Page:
Acquisition of reference to self and others in Greek Sign Language : From pointing gesture to pronominal pointing signs
This dissertation explores the emergence of the linguistic use of pointing as first- and non-first-person pronoun in Greek Sign Language. Despite the similarity in form between the pointing gesture and pronominal pointing signs, children acquiring sign language pass through the same stages and acquire personal pronouns at about the same age as children acquiring spoken language. According to Petitto (1984, 1987, 1994), the transition to pronominal pointing in American Sign Language is characterised by: (a) a period of discontinuity in which children avoid using pointing directed towards persons, and (b) the occurrence of reversal errors before the acquisition of first and second-person pronouns.The present study offers additional evidence on the acquisition of personal pronouns through the investigation of: (a) the manner and the age at which pronominal pointing signs are acquired by a child exposed to Greek Sign Language, (b) the use of other signs for reference to persons and self, and (c) the existence of reversal errors in the child’s early use of pointing. Data consist of video-recorded spontaneous interaction between a deaf boy and his family every fortnight from the age of 12 to 36 months. Thirty hours of the child’s communicative behaviour have been transcribed and all sequences that included pointing were analysed in terms of reference and function.This study confirms that language modality plays a restricted role in language acquisition. The time and the frequency of occurrence of pronominal pointing signs correspond to the general developmental pattern observed in the acquisition of ASL. However, there are also important differences: (a) common nouns and proper names are used for reference to others before the acquisition of pronominal pointing, but to a limited extent (b) the existence of only one erroneous pointing sign indicates that the deaf child, from the beginning, uses pronominal signs correctly, and (c) there is no evidence of discontinuity in the transition from the early communicative pointing gesture to pronominal pointing signs.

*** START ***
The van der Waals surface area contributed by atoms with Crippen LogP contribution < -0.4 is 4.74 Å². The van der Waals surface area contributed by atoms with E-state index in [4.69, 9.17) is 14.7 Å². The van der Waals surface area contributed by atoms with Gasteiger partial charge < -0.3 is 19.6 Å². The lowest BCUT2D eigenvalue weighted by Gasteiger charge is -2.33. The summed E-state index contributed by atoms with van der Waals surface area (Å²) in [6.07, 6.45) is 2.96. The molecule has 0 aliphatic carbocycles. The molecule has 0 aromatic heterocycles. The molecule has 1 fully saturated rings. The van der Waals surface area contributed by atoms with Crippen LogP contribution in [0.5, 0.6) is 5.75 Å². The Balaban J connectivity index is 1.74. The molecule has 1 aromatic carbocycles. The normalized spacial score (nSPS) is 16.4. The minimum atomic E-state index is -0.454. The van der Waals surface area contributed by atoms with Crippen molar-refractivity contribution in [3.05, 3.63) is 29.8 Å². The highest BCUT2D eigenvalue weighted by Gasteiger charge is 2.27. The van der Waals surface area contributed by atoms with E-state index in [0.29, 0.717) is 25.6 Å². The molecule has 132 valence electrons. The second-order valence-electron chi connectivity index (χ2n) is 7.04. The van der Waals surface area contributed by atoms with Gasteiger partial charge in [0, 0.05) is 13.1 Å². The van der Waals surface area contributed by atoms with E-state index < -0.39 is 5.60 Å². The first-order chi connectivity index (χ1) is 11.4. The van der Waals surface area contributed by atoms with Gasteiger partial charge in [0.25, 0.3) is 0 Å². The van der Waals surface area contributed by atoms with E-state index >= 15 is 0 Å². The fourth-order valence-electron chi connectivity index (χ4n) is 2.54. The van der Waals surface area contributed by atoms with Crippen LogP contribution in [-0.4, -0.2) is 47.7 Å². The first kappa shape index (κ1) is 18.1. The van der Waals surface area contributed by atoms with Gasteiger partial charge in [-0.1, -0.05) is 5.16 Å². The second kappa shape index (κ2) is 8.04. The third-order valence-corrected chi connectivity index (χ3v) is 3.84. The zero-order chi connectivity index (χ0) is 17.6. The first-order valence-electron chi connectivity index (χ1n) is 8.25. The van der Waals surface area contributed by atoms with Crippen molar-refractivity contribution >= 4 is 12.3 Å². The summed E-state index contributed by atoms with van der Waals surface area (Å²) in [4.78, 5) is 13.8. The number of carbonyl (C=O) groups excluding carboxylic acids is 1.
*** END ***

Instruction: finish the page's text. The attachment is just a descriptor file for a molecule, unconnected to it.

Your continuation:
Source Type:Doctoral Dissertation
Keywords:HUMANITIES and RELIGION; Languages and linguistics; Sign language; deaf children; Greek Sign Language; personal pronouns; pointing; pointing signs; reference; sign language acquisition; Sign Language; teckenspråk
Date of Publication:01/01/2008